I work with practical, day-to-day trading: just making money. One of my small clients recently hired a smart, new MFE. We discussed potential trading strategies for a long time. Finally, he expressed surprise that I never mentioned (much less used) stochastic calculus, which he spent many long hours studying in his MFE program. I use the products of stochastic calculus (e.g., the Black-Scholes equation) but not the calculus itself.

Now I am wondering, does stochastic calculus play a role in day-to-day trading strategies? Am I under-utilizing a potentially valuable tool?

If this client was a Wall Street investment bank that was making markets in complicated derivatives, I'm sure their research department would use stochastic calculus for modeling. But they're not, so I'm not sure how we would use stochastic calculus.

(Full disclosure: I have Masters degrees but not a PhD. I'm an applied mathematician, not a theoretician.)


1 Answer 1


This is pure speculation:

MFE's are really tailored toward valuation models (how can we develop a model to price x swap, etc.). You don't entirely have to worry about those details in order to trade them: you're just quoted a price based on these models. But if you go in-house at a bank and are working as a product quant (structured products, etc.), then you really need to worry about these things.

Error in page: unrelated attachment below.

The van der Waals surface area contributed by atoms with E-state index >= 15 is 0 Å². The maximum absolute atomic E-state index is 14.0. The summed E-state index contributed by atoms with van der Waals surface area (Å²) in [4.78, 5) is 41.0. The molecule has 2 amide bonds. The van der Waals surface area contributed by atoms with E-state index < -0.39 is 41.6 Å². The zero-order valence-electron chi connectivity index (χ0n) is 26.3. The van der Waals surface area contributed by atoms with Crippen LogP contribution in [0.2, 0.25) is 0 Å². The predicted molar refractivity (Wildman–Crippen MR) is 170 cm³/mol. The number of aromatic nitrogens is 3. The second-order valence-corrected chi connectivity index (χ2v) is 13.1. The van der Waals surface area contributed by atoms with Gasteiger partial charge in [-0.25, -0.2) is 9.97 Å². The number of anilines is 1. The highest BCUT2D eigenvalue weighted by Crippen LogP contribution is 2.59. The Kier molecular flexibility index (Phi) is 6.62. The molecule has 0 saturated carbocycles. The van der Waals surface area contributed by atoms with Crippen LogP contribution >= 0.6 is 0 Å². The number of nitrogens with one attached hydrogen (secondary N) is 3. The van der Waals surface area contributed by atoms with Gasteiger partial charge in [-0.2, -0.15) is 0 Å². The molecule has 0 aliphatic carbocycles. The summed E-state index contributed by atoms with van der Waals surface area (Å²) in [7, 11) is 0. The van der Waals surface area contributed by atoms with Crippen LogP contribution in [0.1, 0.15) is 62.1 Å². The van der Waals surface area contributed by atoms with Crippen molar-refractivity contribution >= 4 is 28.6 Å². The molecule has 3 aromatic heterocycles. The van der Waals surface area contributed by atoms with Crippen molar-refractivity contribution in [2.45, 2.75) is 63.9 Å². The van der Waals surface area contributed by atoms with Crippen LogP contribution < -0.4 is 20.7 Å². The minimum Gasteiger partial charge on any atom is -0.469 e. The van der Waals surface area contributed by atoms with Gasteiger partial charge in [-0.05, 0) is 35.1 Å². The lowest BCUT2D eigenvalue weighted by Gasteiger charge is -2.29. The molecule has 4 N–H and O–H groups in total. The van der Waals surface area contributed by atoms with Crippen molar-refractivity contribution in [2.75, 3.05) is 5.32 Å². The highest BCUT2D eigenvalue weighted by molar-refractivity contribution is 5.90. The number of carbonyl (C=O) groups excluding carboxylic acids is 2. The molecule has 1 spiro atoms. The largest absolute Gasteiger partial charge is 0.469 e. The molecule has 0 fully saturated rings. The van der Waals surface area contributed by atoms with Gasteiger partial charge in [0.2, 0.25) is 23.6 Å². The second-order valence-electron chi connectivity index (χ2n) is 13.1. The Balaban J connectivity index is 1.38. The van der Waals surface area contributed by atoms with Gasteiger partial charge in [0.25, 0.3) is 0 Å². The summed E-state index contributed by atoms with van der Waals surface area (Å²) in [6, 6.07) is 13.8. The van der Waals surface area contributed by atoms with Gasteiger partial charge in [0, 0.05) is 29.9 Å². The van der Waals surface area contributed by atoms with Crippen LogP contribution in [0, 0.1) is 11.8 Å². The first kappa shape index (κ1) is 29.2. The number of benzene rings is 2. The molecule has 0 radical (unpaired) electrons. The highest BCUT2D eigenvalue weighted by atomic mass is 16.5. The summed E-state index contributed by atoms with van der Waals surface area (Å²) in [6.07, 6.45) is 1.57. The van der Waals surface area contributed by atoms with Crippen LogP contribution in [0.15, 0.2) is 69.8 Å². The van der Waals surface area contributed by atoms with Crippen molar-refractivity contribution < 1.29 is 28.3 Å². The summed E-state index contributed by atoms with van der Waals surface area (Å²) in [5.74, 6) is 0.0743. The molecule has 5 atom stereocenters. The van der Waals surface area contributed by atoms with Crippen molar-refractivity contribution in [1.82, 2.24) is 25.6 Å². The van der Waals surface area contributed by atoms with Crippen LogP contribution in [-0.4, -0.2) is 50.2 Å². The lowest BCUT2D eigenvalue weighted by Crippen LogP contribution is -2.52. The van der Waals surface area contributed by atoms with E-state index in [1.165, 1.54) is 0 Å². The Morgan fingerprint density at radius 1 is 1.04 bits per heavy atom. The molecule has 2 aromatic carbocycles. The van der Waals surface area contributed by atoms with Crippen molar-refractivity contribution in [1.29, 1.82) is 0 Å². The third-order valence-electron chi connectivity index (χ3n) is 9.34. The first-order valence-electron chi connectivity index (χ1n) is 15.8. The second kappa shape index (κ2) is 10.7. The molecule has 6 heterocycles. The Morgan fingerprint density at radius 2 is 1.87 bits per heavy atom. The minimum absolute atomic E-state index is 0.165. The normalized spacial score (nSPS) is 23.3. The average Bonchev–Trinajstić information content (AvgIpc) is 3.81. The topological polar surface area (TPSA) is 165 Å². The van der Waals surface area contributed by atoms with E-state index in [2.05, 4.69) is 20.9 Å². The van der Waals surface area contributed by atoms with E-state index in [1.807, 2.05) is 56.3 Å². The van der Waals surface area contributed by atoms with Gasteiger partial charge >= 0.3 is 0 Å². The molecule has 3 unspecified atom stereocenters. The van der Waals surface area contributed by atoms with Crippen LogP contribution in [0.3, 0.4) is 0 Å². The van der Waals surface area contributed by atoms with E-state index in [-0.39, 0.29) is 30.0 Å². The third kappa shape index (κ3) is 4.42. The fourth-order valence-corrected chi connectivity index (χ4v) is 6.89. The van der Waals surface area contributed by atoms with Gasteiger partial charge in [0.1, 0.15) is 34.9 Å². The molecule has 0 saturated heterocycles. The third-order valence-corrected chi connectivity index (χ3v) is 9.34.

Alternatively, it could be relevant to a trading strategy if you think that the current model is mispricing things and there's an arbitrage opportunity. This is why banks have put so much effort into having good models, and jump at opportunities for very minor improvements. This kind of behavior is documented in Derman's "My Life as a Quant".

Short of that, if you are simply trading an asset in order to gain a specific kind of exposure, stochastic calculus is not really used very much.

As a final note, I would point to the draft of Steven Shreve's "Stochastic Calculus and Finance" as a free reference, if you're looking for one.

  • $\begingroup$ Great answer, Shane. It reminds me of Wall St quants talking about "model arb": my model prices better than your model, so I can make a profit by trading with you opportunistically. But, again, that's for the Big Boys on the Street. Your answer nicely highlights that. Thanks for the references, too. $\endgroup$
    – pteetor
    Commented Feb 3, 2011 at 19:04

Your Answer

By clicking “Post Your Answer”, you agree to our terms of service and acknowledge you have read our privacy policy.

Not the answer you're looking for? Browse other questions tagged or ask your own question.